An earlier rendering of the development, facing Church Street NW. Peter Fillat.
Brook Rose and Gregg Busch have spent the better part of a year arguing they should be allowed to build a 37-apartment micro-unit building on the property at 1456-1460 Church Street NW (map), which is fronted by three historic buildings they plan to preserve.
Preserving those buildings means they can’t dig under them to build parking, and they’ve presented evidence suggesting building parking on the site is not only impractical, but impossible. That’s why they’ve decided to build micro-units targeting a carless crowd. Their plan has received support from DDOT, ANC 2F, the Historic Preservation Review Board and the Office of Planning. But it has stalled in front of the Board of Zoning and Adjustment (BZA) because after months of delay, board members were unable to reach a quorum to decide on the building’s parking issues earlier this spring.
Opposition to the project has been most vigorously voiced by Paul Mesterhazy, a resident of the adjacent Metropole building whose unit is “right behind the development,” as he testified in front of the BZA on Tuesday. Mesterhazy’s partner, Jeff Hinkle, is a member of the BZA, but has recused himself from the decision. In a meeting about the case earlier this spring, the board was divided on the parking issue, at 2-2, with Chair Lloyd Jordan dissenting, before it decided to appoint a temporary replacement for Hinkle to help decide the case. That led to Tuesday’s meeting, where Busch and Rose made an extensive case on the parking issue specifically. They were opposed by an attorney for the Metropole and three Metropole residents whose condos face the property.
A transportation specialist hired by the developer said Tuesday that without any mitigation, the project would contribute about a 1 percent increase in traffic to the area. With mitigation, they believe there will be no increase to the area’s traffic.
Parking concerns are paramount in the District, which has a confusing policy for awarding Residential Parking Permits (RPPs). DDOT has said its policies regarding RPPs are under review. But the BZA has previously granted parking exceptions to similar projects in very dense neighborhoods, including a 56-unit Madison Investments building at 14th and Wallach Place near U Street that was awarded a special exception to build the project without any parking in October 2013.
The BZA requests for the building at 14th and Wallach Place were decided that same month. In another case, decided in February, Lock 7 development pledged to prohibit RPPs, proposed installing a screen in the lobby that would help residents reach public transportation, as well as give the first residents of a building $100 rebates toward a car or bike share. In the decision meeting, Jordan asked them to extend the $100 car or bike share rebates to all new tenants. Hinkle said he had concerns about the parking exception, but that those were mitigated by the property’s accessibility to public transportation. The exception passed with a 4-0 vote; one seat on the board was vacant.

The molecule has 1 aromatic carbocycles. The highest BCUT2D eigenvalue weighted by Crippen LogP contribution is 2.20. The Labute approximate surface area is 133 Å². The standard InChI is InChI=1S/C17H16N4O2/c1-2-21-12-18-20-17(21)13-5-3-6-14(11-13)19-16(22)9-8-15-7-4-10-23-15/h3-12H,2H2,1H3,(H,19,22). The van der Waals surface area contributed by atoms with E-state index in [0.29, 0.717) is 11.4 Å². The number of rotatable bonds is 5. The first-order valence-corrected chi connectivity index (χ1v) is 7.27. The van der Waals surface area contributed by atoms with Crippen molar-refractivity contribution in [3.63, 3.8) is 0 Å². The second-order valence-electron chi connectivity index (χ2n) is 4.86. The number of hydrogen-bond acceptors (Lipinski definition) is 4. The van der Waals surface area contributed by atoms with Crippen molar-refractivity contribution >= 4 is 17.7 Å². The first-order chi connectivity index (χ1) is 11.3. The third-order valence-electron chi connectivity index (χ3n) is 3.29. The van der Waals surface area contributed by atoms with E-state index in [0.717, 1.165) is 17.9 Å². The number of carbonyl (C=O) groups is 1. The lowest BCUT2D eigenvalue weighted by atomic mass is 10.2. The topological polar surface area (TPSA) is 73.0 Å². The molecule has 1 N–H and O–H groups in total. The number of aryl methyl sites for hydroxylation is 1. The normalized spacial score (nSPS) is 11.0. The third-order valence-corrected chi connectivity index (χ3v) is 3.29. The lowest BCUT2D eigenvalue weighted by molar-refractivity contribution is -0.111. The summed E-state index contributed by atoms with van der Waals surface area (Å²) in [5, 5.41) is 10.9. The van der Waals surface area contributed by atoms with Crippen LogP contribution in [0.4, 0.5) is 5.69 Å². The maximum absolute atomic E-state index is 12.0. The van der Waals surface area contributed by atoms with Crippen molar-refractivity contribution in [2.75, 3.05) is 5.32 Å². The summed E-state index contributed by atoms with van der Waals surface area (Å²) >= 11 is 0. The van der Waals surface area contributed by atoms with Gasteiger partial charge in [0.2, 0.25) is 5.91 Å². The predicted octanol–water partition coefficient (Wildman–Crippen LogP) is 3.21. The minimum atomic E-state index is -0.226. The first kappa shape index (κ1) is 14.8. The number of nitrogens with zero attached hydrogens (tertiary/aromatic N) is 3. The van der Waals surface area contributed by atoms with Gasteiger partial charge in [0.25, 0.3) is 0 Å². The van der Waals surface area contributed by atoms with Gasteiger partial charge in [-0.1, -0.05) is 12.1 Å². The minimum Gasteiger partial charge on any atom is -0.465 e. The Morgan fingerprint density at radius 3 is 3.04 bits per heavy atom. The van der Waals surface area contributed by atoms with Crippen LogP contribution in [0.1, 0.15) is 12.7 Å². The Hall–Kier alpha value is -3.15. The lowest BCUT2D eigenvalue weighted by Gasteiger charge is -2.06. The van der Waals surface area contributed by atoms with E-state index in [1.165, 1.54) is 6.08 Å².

In comparison, Busch and Rose have pledged to include two Zipcar spaces at their development, lease two spaces in a nearby garage that are available to be reserved by residents’ guests, pay for car share and Bikeshare subscriptions for all residents for the duration of their leases and provide two extra parking spaces for resident use in the back of the building. Though DDOT is widely believed to be working on a plan that will help developers enforce RPP restrictions, Busch and Rose have said that until then, they will submit Freedom of Information Act requests to ensure their tenants are in compliance with lease restrictions prohibiting them from getting an RPP.
On Tuesday, the developers presented evidence that showed a similarly-sized building with 18 units instead of the 37 proposed would not make enough money to secure financing. Jordan decided to delay a decision on the development on Tuesday, citing a need for the Metropole’s opposition to have time to respond to that evidence.
The project has clearly led to differences of opinion among the board with Hinkle’s recusal. Jordan has dissented most vocally. Conversely, board member Peter May has argued that the developers’ plan would actually reduce vehicle density in the neighborhood. A building with fewer units and no RPP limitations would add to the area’s traffic and parking problems, he stated in a previous meeting. On Tuesday he said he had a “very strong” opinion on the project and wanted to ensure he would be available at the vote next month. May’s turnaround is especially interested since he previously voiced pointed disagreement over aspects of the project’s design relating to the roof structure, and relented once the developers changed their design to more fully comply, in May’s opinion, with the spirit of the Height Act.
This article originally published at http://dc.urbanturf.com/articles/blog/despite_efforts_logan_micro-unit_building_delayed_again_by_bza/8512
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